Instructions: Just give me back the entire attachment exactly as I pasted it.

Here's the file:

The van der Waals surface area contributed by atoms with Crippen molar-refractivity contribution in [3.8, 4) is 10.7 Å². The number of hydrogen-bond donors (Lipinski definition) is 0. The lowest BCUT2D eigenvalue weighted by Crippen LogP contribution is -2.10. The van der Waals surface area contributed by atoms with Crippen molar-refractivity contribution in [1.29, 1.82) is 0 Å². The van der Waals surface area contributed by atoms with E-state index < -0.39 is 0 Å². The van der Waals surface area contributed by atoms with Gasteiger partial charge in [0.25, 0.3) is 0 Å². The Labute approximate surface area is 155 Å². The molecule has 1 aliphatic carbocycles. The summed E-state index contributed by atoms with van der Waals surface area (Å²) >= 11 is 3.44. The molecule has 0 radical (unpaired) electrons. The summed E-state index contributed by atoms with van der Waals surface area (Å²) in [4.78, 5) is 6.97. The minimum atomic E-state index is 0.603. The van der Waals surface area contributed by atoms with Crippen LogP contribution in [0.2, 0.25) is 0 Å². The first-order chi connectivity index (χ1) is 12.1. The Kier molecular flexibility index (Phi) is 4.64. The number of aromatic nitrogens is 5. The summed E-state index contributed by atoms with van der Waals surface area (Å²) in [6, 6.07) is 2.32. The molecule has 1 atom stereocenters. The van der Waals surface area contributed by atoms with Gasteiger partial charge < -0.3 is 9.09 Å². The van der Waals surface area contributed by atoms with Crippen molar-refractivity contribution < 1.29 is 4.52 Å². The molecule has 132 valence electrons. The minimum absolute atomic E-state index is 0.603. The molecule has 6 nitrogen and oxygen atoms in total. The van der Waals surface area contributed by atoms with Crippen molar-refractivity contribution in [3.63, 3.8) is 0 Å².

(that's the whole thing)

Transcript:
The van der Waals surface area contributed by atoms with Crippen molar-refractivity contribution in [3.8, 4) is 10.7 Å². The number of hydrogen-bond donors (Lipinski definition) is 0. The lowest BCUT2D eigenvalue weighted by Crippen LogP contribution is -2.10. The van der Waals surface area contributed by atoms with Crippen molar-refractivity contribution in [1.29, 1.82) is 0 Å². The van der Waals surface area contributed by atoms with E-state index < -0.39 is 0 Å². The van der Waals surface area contributed by atoms with Gasteiger partial charge in [0.25, 0.3) is 0 Å². The Labute approximate surface area is 155 Å². The molecule has 1 aliphatic carbocycles. The summed E-state index contributed by atoms with van der Waals surface area (Å²) >= 11 is 3.44. The molecule has 0 radical (unpaired) electrons. The summed E-state index contributed by atoms with van der Waals surface area (Å²) in [4.78, 5) is 6.97. The minimum atomic E-state index is 0.603. The van der Waals surface area contributed by atoms with Crippen LogP contribution in [0.2, 0.25) is 0 Å². The first-order chi connectivity index (χ1) is 12.1. The Kier molecular flexibility index (Phi) is 4.64. The number of aromatic nitrogens is 5. The summed E-state index contributed by atoms with van der Waals surface area (Å²) in [6, 6.07) is 2.32. The molecule has 1 atom stereocenters. The van der Waals surface area contributed by atoms with Gasteiger partial charge < -0.3 is 9.09 Å². The van der Waals surface area contributed by atoms with Crippen molar-refractivity contribution < 1.29 is 4.52 Å². The molecule has 132 valence electrons. The minimum absolute atomic E-state index is 0.603. The molecule has 6 nitrogen and oxygen atoms in total. The van der Waals surface area contributed by atoms with Crippen molar-refractivity contribution in [3.63, 3.8) is 0 Å².